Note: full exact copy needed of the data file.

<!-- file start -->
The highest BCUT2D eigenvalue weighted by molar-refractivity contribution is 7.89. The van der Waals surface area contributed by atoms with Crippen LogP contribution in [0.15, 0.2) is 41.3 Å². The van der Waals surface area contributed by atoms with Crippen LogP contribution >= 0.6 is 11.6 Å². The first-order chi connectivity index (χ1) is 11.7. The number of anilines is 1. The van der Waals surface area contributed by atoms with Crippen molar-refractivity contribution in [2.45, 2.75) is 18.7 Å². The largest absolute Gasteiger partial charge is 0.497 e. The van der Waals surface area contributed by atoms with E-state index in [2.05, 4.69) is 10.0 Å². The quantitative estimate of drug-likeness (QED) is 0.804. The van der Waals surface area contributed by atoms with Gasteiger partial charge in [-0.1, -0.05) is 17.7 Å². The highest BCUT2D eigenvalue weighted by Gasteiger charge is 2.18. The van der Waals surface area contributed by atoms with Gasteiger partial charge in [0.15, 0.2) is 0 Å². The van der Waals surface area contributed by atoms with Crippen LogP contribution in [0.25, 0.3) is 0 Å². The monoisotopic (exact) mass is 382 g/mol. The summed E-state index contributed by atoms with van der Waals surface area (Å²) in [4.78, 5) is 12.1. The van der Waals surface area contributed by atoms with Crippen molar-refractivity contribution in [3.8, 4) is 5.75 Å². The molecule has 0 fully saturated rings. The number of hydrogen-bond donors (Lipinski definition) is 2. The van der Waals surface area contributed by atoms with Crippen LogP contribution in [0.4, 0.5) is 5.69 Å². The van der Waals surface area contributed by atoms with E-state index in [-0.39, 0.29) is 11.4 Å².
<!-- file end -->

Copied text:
The highest BCUT2D eigenvalue weighted by molar-refractivity contribution is 7.89. The van der Waals surface area contributed by atoms with Crippen LogP contribution in [0.15, 0.2) is 41.3 Å². The van der Waals surface area contributed by atoms with Crippen LogP contribution >= 0.6 is 11.6 Å². The first-order chi connectivity index (χ1) is 11.7. The number of anilines is 1. The van der Waals surface area contributed by atoms with Crippen molar-refractivity contribution in [2.45, 2.75) is 18.7 Å². The largest absolute Gasteiger partial charge is 0.497 e. The van der Waals surface area contributed by atoms with E-state index in [2.05, 4.69) is 10.0 Å². The quantitative estimate of drug-likeness (QED) is 0.804. The van der Waals surface area contributed by atoms with Gasteiger partial charge in [-0.1, -0.05) is 17.7 Å². The highest BCUT2D eigenvalue weighted by Gasteiger charge is 2.18. The van der Waals surface area contributed by atoms with Gasteiger partial charge in [0.15, 0.2) is 0 Å². The van der Waals surface area contributed by atoms with Crippen LogP contribution in [0.25, 0.3) is 0 Å². The monoisotopic (exact) mass is 382 g/mol. The summed E-state index contributed by atoms with van der Waals surface area (Å²) in [4.78, 5) is 12.1. The van der Waals surface area contributed by atoms with Crippen molar-refractivity contribution in [3.8, 4) is 5.75 Å². The molecule has 0 fully saturated rings. The number of hydrogen-bond donors (Lipinski definition) is 2. The van der Waals surface area contributed by atoms with Crippen LogP contribution in [0.4, 0.5) is 5.69 Å². The van der Waals surface area contributed by atoms with E-state index in [-0.39, 0.29) is 11.4 Å².